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La Center approves deal to pay back Cowlitz Tribe for new sewer line

The Latecomer Agreement will charge developers who hook up to the line for the next 20 years

LA CENTER — The city of La Center remains optimistic that the Cowlitz Indian Tribe’s ilani Casino, just on the west side of I-5, will drive more growth between it and the freeway but, for developers, the proposition of building there just got a whole lot more expensive.

On Wednesday, the city adopted a Latecomer Agreement with the tribe, which will attempt to pay them back for a $4.26 million sewer line extension between the city and I-5 that was completed earlier this year.

Paul Lewis, a consultant for the city of La Center, explains their Latecomer Agreement with the Cowlitz Tribe to a property owner at an open house. Photo by Chris Brown
Paul Lewis, a consultant for the city of La Center, explains their Latecomer Agreement with the Cowlitz Tribe to a property owner at an open house. Photo by Chris Brown

The extension was part of a 2016 intergovernmental agreement between La Center and the tribe, in which the tribe paid for needed infrastructure improvements around Exit 16, and agreed to extend a sewer line connection to the freeway. The hope was that the tribe would be able to connect their casino development to the city’s wastewater treatment system.

Ultimately, that plan met with a legal challenge from the state. “It was deemed that doing so would violate the Growth Management Act,” says Stephen Horenstein of the Horenstein Law Group, who represented the tribe in that lawsuit, and at Wednesday’s city council meeting.

“So the tribe built a very state of the art, impressive wastewater treatment facility that I understand — and I’ve asked the question — can serve not only the existing development there, but the hotel and some future development on that site,” said Horenstein.

Stephen Horenstein, an attorney for the Cowlitz Tribe, talks at a La Center City Council meeting. Photo by Chris Brown
Stephen Horenstein, an attorney for the Cowlitz Tribe, talks at a La Center City Council meeting. Photo by Chris Brown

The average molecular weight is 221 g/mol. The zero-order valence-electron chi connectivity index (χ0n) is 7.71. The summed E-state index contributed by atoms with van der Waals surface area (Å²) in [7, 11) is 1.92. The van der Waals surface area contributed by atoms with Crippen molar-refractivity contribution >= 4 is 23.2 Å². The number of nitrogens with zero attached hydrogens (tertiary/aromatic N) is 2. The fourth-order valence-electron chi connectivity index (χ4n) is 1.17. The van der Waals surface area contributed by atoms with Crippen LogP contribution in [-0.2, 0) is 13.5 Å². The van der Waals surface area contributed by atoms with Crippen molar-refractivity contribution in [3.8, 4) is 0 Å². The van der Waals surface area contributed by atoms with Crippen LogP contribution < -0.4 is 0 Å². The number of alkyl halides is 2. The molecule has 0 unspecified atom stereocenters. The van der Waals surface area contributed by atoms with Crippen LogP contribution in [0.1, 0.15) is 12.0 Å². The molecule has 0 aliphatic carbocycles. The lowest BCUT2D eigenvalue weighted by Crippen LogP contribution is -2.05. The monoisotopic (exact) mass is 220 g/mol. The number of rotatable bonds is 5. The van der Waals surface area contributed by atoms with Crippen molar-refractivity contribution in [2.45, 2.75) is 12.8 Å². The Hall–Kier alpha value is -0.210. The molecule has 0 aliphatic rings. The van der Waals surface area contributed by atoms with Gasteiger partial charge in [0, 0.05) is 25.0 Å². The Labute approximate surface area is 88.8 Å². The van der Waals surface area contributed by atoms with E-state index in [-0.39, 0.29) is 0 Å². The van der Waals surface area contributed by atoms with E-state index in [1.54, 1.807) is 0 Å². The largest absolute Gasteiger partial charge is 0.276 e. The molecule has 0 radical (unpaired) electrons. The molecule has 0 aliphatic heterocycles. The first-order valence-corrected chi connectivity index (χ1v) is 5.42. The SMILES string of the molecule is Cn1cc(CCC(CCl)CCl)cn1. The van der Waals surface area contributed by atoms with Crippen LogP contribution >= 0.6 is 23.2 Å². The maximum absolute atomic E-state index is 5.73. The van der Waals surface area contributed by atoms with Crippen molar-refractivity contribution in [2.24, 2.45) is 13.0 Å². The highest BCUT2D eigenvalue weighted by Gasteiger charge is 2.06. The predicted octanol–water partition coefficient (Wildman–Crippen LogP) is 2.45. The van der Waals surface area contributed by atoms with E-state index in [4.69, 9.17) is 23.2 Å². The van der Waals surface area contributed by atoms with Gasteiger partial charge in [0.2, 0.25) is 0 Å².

That $13.4 million plant sits near the Tualatin Aquifer, which provides the bulk of Clark County’s drinking water, raising some environmental concerns. The tribe says it can safely handle up to 400,000 gallons a day, with some room to expand, and that their plant meets or exceeds Federal Safe Drinking Water Act standards. Should the state ever change its mind and decide they would rather have the tribe hook up to La Center’s system, the city could renegotiate the terms of the Latecomer Agreement.

That agreement created enough controversy at the Sept. 12 council meeting that the city decided to postpone a vote until after a Sept. 24 open house. There, property owners expressed some of their concerns. One man owns 5 acres at the junction, closest to I-5, and said the new fees will represent a heavy burden.

“If we were to develop three of those acres, with the system development charge and with the latecomers agreement, at an industrial rate, which would be more desirable for us,” he said, “we’d be at $241,000 in fees just to be able to connect to the sewer.”

This map shows which areas would be impacted by the Latecomer Agreement in La Center, and what developers would have to pay. Photo by Chris Brown

This map shows which areas would be impacted by the Latecomer Agreement in La Center, and what developers would have to pay. Photo by Chris Brown

This graph shows how La Center stacks up in terms of cost to develop after a Latecomer Agreement to reimburse the Cowlitz Indian Tribe for a new sewer line. Photo by Chris Brown
This graph shows how La Center stacks up in terms of cost to develop after a Latecomer Agreement to reimburse the Cowlitz Indian Tribe for a new sewer line. Photo by Chris Brown

The Latecomer Agreement is structured to charge properties based on how much they benefit from the new sewer line. That means lots out at the junction, farthest along the line, would pay around $6,175 per Equivalent Residential Unit (ERU) in fees, compared to just $972 per ERU in properties closest to the city’s existing treatment infrastructure.